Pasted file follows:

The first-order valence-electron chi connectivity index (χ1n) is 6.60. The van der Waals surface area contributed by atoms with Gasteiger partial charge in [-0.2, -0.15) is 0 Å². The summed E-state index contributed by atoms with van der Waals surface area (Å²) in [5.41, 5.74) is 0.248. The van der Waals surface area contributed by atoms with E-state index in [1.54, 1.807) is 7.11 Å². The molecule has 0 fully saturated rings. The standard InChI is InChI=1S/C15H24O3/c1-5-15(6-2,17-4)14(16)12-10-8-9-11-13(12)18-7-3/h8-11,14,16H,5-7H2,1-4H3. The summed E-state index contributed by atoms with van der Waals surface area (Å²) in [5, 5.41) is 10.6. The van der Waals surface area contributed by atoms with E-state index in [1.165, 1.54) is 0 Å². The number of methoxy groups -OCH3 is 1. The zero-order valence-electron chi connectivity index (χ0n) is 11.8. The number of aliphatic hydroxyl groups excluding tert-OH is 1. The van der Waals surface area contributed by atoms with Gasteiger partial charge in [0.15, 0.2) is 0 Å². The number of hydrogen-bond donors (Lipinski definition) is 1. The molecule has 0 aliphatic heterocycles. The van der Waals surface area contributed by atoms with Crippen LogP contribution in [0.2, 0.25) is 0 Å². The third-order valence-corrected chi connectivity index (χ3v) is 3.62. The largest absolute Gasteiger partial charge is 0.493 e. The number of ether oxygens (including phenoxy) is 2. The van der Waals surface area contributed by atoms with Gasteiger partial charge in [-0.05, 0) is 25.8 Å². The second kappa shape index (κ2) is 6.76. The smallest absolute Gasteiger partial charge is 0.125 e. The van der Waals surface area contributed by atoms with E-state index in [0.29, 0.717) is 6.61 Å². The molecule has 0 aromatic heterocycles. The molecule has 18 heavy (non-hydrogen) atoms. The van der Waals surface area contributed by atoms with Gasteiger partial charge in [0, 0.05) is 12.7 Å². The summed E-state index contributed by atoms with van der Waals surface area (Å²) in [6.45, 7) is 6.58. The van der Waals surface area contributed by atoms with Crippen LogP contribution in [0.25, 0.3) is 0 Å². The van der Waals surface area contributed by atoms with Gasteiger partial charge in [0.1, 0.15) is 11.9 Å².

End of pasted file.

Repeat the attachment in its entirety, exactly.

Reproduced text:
The first-order valence-electron chi connectivity index (χ1n) is 6.60. The van der Waals surface area contributed by atoms with Gasteiger partial charge in [-0.2, -0.15) is 0 Å². The summed E-state index contributed by atoms with van der Waals surface area (Å²) in [5.41, 5.74) is 0.248. The van der Waals surface area contributed by atoms with E-state index in [1.54, 1.807) is 7.11 Å². The molecule has 0 fully saturated rings. The standard InChI is InChI=1S/C15H24O3/c1-5-15(6-2,17-4)14(16)12-10-8-9-11-13(12)18-7-3/h8-11,14,16H,5-7H2,1-4H3. The summed E-state index contributed by atoms with van der Waals surface area (Å²) in [5, 5.41) is 10.6. The van der Waals surface area contributed by atoms with E-state index in [1.165, 1.54) is 0 Å². The number of methoxy groups -OCH3 is 1. The zero-order valence-electron chi connectivity index (χ0n) is 11.8. The number of aliphatic hydroxyl groups excluding tert-OH is 1. The van der Waals surface area contributed by atoms with Gasteiger partial charge in [0.15, 0.2) is 0 Å². The number of hydrogen-bond donors (Lipinski definition) is 1. The molecule has 0 aliphatic heterocycles. The van der Waals surface area contributed by atoms with Crippen LogP contribution in [0.2, 0.25) is 0 Å². The third-order valence-corrected chi connectivity index (χ3v) is 3.62. The largest absolute Gasteiger partial charge is 0.493 e. The number of ether oxygens (including phenoxy) is 2. The van der Waals surface area contributed by atoms with Gasteiger partial charge in [-0.05, 0) is 25.8 Å². The second kappa shape index (κ2) is 6.76. The smallest absolute Gasteiger partial charge is 0.125 e. The van der Waals surface area contributed by atoms with E-state index in [0.29, 0.717) is 6.61 Å². The molecule has 0 aromatic heterocycles. The molecule has 18 heavy (non-hydrogen) atoms. The van der Waals surface area contributed by atoms with Gasteiger partial charge in [0, 0.05) is 12.7 Å². The summed E-state index contributed by atoms with van der Waals surface area (Å²) in [6.45, 7) is 6.58. The van der Waals surface area contributed by atoms with Crippen LogP contribution in [0.25, 0.3) is 0 Å². The van der Waals surface area contributed by atoms with Gasteiger partial charge in [0.1, 0.15) is 11.9 Å².